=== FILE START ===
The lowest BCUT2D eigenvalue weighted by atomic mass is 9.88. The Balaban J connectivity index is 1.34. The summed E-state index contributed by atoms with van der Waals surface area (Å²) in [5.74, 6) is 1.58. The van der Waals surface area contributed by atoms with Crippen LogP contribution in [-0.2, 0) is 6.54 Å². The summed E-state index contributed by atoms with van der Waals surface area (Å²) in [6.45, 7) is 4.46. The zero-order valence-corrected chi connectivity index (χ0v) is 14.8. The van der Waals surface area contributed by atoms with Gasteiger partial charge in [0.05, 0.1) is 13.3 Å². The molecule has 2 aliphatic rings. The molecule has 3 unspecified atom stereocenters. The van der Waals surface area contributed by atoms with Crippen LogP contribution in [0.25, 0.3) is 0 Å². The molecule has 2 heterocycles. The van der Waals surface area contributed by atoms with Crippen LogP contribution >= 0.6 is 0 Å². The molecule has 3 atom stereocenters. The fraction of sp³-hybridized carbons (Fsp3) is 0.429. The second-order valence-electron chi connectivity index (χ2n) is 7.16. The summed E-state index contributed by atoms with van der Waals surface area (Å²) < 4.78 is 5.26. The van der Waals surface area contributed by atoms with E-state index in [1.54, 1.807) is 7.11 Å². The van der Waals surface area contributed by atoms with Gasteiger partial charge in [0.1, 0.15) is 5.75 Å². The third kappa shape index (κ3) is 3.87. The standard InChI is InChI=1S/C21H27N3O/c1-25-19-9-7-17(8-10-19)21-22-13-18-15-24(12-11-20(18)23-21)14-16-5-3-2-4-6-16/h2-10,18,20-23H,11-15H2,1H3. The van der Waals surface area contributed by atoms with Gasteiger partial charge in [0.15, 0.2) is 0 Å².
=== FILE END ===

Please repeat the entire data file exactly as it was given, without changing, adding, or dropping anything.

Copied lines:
The lowest BCUT2D eigenvalue weighted by atomic mass is 9.88. The Balaban J connectivity index is 1.34. The summed E-state index contributed by atoms with van der Waals surface area (Å²) in [5.74, 6) is 1.58. The van der Waals surface area contributed by atoms with Crippen LogP contribution in [-0.2, 0) is 6.54 Å². The summed E-state index contributed by atoms with van der Waals surface area (Å²) in [6.45, 7) is 4.46. The zero-order valence-corrected chi connectivity index (χ0v) is 14.8. The van der Waals surface area contributed by atoms with Gasteiger partial charge in [0.05, 0.1) is 13.3 Å². The molecule has 2 aliphatic rings. The molecule has 3 unspecified atom stereocenters. The van der Waals surface area contributed by atoms with Crippen LogP contribution in [0.25, 0.3) is 0 Å². The molecule has 2 heterocycles. The van der Waals surface area contributed by atoms with Crippen LogP contribution >= 0.6 is 0 Å². The molecule has 3 atom stereocenters. The fraction of sp³-hybridized carbons (Fsp3) is 0.429. The second-order valence-electron chi connectivity index (χ2n) is 7.16. The summed E-state index contributed by atoms with van der Waals surface area (Å²) < 4.78 is 5.26. The van der Waals surface area contributed by atoms with E-state index in [1.54, 1.807) is 7.11 Å². The van der Waals surface area contributed by atoms with Gasteiger partial charge in [0.1, 0.15) is 5.75 Å². The third kappa shape index (κ3) is 3.87. The standard InChI is InChI=1S/C21H27N3O/c1-25-19-9-7-17(8-10-19)21-22-13-18-15-24(12-11-20(18)23-21)14-16-5-3-2-4-6-16/h2-10,18,20-23H,11-15H2,1H3. The van der Waals surface area contributed by atoms with Gasteiger partial charge in [0.15, 0.2) is 0 Å².